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August 23, 2005

Touching the deaf through live theatre

From: Cape Argus, Africa - Aug 23, 2005

By Staff Reporter

If you thought live theatre wasn't for deaf people, Dale Holmes wants to change your mind.

The actor, who was born deaf, is passionate about raising awareness of what it means to be deaf. Holmes, from Wetton, wowed festival-goers at last month's Grahamstown Arts Festival where he performed mime sketches in the streets.

He said both hearing and deaf people were keen to know more about him and the Universe Deaf Theatre which he founded and which is based in Cape Town.

Using sign language he said: "Wherever we perform, people always want to know more about being deaf and what it means to be a performer. They are interested in how it is used in our performances." The Universe Deaf Theatre is made up of deaf and hearing actors and is based at Holmes's father Harold's home in Wetton.

The deaf actors perform using sign language and a voice-over is used to say their lines to hearing audience members.

The group was recently awarded R700 000 in Lotto funding. The actors have already received R400 000 of the money which allowed Dale, fellow actor Winston Walker and other theatre members to travel to Grahamstown. They have also invested in new equipment.

Holmes, whose previous jobs have included being a senior messenger at the Department of Housing, says they will use all the money to widen their audience.

He said he has had to battle prejudice in the past and one of their aims was to raise awareness of being deaf and break down barriers between deaf and hearing people.

Holmes said: "If there is one message we want to get across it is that deaf people can do as much, if not more, than our hearing counterparts. We are deaf, not disabled and not handicapped." The actors are familiar faces to pupils at deaf schools around the Western Cape but they want to perform further afield.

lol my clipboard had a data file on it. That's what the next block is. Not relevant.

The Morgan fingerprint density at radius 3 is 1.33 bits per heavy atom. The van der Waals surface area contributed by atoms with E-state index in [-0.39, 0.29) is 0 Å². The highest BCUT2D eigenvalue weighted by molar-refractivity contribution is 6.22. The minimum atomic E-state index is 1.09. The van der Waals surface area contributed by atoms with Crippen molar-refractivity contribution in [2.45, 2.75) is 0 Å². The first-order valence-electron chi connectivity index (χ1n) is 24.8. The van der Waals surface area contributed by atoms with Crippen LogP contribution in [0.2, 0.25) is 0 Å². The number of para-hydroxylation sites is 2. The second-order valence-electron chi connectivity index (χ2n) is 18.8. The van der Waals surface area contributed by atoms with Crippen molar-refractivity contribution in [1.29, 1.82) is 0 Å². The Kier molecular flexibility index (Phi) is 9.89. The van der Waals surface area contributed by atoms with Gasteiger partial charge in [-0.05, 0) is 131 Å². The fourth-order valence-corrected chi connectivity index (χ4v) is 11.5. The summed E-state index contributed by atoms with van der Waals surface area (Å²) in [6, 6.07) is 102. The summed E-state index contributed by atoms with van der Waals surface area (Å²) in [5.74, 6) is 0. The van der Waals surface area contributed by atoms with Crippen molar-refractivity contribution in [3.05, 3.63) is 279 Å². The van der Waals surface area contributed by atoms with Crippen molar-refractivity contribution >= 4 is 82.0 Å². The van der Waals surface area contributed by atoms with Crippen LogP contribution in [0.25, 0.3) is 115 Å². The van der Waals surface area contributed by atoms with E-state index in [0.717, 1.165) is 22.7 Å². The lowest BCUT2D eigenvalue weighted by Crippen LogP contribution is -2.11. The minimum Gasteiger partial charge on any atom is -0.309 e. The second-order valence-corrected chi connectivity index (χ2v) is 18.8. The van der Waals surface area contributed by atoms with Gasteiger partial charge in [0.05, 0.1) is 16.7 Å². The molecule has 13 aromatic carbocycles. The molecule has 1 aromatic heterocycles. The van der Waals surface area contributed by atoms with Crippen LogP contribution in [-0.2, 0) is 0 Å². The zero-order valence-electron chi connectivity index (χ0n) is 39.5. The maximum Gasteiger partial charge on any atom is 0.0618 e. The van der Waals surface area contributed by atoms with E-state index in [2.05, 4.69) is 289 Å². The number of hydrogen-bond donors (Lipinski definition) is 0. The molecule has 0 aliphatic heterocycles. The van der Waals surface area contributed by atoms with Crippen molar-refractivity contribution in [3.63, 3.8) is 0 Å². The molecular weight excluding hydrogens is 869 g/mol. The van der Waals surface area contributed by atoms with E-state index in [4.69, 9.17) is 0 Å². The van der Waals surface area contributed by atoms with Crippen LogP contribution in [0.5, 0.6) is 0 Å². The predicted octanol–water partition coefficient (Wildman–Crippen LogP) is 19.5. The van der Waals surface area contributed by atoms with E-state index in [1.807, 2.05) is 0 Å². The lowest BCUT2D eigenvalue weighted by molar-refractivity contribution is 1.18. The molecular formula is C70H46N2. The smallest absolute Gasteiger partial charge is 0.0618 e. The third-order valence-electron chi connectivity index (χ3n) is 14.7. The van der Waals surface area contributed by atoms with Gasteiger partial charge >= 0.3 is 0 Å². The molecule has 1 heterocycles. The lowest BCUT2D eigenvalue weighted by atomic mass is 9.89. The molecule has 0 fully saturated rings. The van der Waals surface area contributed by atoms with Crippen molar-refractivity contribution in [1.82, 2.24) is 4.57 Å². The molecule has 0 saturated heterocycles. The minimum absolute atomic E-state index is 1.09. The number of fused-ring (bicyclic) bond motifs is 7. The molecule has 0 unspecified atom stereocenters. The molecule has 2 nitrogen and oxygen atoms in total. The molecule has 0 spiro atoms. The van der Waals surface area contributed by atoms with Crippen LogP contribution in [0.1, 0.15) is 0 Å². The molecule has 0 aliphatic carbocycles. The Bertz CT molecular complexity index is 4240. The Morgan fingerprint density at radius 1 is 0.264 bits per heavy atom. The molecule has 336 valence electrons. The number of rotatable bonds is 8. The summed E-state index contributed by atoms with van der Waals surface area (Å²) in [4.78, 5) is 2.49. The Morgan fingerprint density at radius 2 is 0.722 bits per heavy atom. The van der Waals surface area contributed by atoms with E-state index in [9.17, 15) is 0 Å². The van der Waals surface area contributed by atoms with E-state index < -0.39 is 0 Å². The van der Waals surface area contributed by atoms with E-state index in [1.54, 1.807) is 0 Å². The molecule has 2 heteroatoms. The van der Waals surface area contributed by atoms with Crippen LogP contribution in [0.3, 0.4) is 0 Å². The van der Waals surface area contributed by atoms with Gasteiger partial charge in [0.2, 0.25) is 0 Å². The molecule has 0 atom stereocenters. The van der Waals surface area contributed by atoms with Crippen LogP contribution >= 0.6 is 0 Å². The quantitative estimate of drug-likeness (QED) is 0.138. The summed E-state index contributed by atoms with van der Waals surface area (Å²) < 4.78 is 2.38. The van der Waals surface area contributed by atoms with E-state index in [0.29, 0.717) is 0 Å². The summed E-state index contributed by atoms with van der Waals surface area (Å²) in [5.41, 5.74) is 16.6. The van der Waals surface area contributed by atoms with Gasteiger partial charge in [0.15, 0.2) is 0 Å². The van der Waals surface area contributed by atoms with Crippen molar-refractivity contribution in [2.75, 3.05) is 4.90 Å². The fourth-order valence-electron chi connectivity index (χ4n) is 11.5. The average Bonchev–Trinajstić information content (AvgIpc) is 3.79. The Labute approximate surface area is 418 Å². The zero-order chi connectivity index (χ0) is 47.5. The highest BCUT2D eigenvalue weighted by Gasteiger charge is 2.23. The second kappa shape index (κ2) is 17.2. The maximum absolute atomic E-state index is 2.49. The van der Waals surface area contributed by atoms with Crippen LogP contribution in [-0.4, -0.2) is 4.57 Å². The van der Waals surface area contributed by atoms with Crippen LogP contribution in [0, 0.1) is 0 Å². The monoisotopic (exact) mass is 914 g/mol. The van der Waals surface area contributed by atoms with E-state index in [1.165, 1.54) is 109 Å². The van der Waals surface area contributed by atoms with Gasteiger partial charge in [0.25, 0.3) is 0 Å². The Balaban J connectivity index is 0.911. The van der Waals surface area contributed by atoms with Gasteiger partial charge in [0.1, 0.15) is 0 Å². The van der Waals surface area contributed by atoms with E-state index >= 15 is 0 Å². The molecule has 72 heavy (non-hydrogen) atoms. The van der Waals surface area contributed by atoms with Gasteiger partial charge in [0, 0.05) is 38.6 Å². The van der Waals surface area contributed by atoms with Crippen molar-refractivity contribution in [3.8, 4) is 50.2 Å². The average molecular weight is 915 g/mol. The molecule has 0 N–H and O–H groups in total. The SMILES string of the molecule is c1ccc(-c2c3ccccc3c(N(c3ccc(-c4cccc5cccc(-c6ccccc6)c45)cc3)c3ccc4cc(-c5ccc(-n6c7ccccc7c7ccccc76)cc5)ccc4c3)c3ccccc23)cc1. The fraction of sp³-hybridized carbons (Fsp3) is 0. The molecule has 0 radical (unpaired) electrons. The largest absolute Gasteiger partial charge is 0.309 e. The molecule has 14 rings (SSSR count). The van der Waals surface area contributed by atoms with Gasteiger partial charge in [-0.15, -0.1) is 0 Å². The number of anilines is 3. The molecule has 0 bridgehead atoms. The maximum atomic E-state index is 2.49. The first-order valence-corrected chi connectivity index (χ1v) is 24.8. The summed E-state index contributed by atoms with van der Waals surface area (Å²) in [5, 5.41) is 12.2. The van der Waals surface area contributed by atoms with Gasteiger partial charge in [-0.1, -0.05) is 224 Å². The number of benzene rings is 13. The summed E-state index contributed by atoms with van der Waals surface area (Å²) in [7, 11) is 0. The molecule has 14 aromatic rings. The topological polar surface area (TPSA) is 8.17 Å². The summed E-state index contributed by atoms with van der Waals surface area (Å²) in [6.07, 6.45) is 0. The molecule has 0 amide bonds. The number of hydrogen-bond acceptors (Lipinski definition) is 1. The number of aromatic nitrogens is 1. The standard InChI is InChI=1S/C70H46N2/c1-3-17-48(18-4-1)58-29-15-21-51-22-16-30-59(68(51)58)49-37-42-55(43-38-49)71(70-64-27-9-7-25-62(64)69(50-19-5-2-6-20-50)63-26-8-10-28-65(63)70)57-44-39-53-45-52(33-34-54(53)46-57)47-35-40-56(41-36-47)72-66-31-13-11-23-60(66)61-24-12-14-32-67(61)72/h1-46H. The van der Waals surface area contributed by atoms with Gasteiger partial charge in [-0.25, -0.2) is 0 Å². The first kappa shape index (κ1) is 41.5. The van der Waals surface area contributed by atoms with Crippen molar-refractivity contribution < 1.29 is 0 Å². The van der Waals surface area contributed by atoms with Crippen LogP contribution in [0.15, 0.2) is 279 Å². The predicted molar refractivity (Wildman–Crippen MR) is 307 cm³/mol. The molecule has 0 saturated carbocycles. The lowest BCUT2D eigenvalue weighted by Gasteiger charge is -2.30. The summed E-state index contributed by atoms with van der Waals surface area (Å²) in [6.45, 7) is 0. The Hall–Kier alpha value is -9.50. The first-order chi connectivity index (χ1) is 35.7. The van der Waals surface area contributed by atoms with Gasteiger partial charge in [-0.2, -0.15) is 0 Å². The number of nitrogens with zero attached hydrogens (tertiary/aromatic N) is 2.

Letters from principals at schools where they have performed say deaf pupils who were introverted have watched the plays and become more enthusiastic.

Holmes's father Harold, the group's playwright, said that kind of reaction inspired them to continue and try to broaden the number of schools they visited.

He writes plays with a social message which he calls "eduplays", using knowledge he gained as general secretary of the Owl Night Shelter in Lansdowne.

Among the sketches his son performed at Grahamstown was his play, The Clown Who Forgot How to Laugh. It tells the story of a clown who loses his job at a circus because he forgets how to make people laugh. But when he meets a young girl who is crying because she has lost her money to see the circus, he makes her laugh to cheer her up and so remembers how to make people laugh.

Following their success at Grahamstown, the group has been booked to perform in Johannesburg this week.

Holmes said: "It is my aspiration to hold a national deaf theatre festival in South Africa, and in the future I'd like to have a television channel just for deaf viewers."

To contact the Universe Deaf Theatre call 021 762 1459.